Category Archives: geekery

Game Night Highlights for 10082017

GM as Talis the White: Sheath your weapons, fools.

Ellibelli Stabby-sneaky: Does she have people with her?

GM: Yes.

Elli: *to the people with Talis* Yeah! Sheath your weapons, fools.

After a long discussion of where everyone is and why Talis the White shouldn’t be casting spells at us.

Elli: We just didn’t want to die horribly in the hall. We’d like to choose where we die horribly.

Marmalade Ranger-danger: S-U-T, S-U-L-B.

GM: What are you doing?

Marmalade: Reminding you that we don’t know how to spell “subtle.”

Adrin: *reveals his face to Talis, his childhood friend* We need to talk, old friend.

GM as Talis: Ah, Adrin. I knew it was you by the amount of collateral damage to my lodge.

GM: For the most part, the rooms in the lodge are very well-appointed.

Elli: Except for the ones that are smoke damaged. *high fives Adrin Burnlodge and Alexeron Farstrider*

GM as Talis: Rezmir follows Severin the Red. He is even more the fool than the lot of you to try to try to raise the Queen of Dragons.

Elli: That’s what we’ve been saying.

Talis the White: I am infinitely more qualified to wear the white mask than Varrom.

Elli: Varrom the so-called white. *writes down the name* I just want to make sure to delivery your regards to the right person when I’m stabbing them.

GM: The name of the town is Parnast.

Elli: Porn-nest?

GM: PAR-NAST

Damn it, Sully Cat. You are not the Spine of the World. GM: Roll Initiative.

Fat Woman at a Tweed Ride

A friend of ours has convinced us that we need to go to the Quad Cities Tweed Ride this year. It’s lots of fun, she said. It’s super laid back, she said.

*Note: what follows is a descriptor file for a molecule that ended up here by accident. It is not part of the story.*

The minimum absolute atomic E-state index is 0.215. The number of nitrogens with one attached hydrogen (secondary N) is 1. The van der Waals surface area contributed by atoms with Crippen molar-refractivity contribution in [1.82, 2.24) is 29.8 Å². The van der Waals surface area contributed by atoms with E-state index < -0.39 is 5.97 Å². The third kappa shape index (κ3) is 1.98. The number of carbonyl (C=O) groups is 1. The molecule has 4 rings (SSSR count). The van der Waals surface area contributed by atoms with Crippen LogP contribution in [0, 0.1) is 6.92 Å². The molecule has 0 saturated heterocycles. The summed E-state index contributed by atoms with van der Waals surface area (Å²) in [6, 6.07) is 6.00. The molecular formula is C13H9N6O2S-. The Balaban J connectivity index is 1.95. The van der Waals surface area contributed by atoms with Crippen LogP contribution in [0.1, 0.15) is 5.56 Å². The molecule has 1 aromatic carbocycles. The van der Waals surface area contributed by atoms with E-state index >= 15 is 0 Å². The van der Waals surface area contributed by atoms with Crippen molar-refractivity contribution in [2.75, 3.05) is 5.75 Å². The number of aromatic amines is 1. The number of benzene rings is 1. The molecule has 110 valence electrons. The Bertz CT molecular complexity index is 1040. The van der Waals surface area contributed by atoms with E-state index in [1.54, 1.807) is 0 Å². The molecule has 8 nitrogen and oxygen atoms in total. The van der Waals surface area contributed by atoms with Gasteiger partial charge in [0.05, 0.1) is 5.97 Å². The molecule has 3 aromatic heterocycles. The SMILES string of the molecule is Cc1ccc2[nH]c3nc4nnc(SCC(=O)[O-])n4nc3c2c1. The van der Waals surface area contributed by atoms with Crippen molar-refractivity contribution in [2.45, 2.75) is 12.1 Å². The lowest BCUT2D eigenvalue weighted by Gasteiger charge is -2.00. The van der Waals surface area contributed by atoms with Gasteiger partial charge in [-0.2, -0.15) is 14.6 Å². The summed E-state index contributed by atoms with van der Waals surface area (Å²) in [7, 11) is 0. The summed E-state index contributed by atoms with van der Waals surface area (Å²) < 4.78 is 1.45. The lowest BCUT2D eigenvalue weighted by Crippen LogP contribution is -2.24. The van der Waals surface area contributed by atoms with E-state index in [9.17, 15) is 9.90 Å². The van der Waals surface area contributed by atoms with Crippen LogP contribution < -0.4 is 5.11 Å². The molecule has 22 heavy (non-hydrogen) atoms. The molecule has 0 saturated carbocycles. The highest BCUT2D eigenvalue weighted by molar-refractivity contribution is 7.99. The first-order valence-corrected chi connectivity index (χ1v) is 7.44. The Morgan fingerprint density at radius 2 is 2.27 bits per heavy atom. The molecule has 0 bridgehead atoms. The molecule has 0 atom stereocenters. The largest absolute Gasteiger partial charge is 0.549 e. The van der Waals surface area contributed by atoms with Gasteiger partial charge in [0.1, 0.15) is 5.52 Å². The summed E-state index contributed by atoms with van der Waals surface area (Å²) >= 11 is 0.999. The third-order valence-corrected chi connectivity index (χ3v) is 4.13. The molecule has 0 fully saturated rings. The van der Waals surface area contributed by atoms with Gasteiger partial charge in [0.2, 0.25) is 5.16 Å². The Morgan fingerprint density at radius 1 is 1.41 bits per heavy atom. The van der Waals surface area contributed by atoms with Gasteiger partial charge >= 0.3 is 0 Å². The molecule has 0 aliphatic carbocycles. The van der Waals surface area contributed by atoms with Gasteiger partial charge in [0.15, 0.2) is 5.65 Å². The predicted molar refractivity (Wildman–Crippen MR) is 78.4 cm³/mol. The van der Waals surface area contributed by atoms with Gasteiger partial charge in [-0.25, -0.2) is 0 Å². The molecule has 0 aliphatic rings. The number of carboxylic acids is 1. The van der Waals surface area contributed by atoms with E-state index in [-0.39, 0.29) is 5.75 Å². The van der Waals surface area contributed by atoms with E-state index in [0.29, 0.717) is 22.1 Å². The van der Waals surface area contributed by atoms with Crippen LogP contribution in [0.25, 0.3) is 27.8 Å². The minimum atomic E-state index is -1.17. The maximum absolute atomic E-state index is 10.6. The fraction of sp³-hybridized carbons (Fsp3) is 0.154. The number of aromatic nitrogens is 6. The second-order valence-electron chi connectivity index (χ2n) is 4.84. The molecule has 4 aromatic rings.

I looked at photos from the website. They’re looking pretty seriously tweed. In most cases, they’re looking pretty seriously vintage and tweed in their attire. Yes, I realize they pick out the best-looking riders for photo opportunities to show off on the website, as the roommate reminded me, but I’ve been down the vintage costume path before and what it taught me is that there is a hierarchy to acceptance based on the perceived accuracy and beauty of your attire.

The roommate will be pretty easy to outfit. She’s tall and lean and looks fabulous in menswear. We’ve already sourced tweed knickers for her and a potential source for a vintage style wool jersey that she wants anyway. A newsboy cap and kneesocks and she’ll be too gorgeously tweed.

Me? I know I don’t have much (okay, any) budget for costuming, so I need to start building from what I already have.

Turns out, a toss of the closet yielded a not horrible starting point. I have a lovely A-line midi-length charcoal wool skirt with sky blue and tan plaid that’s very classic and could work with either the 1940s or 1950s as style inspiration.

I also have a black wool jacket with denim patches on the elbow. It has a more modern menswear vibe, so I don’t normally wear it with my skirt, but I think it will work with the skirt if I add a jacket cinch clip to the back to better define the waist. It would work with knickers if I decide to try to go that route.

I can wear either my white linen shirt or my white button up blouse and the overall look will be timeless blend in. My gut says that the blouse will work better because it’s got princess seaming which will give the illusion of being more tailored and body conscious.

black wool jacket next to plaid wool skirt

It’s amazing how much dust wool picks up in the closet.

Let’s leave off for a moment that I don’t have a step through frame bike and that I’ll need to practice mounting and dismounting in a ladylike way with this skirt. We’ll get back to that because I already have to do a modified tilt mount to get on my bike in the first place because of my hip. It just doesn’t move certain ways anymore. (Thanks, arthritis!) We’re going to pretend this is all just going to work for purposes of discussion.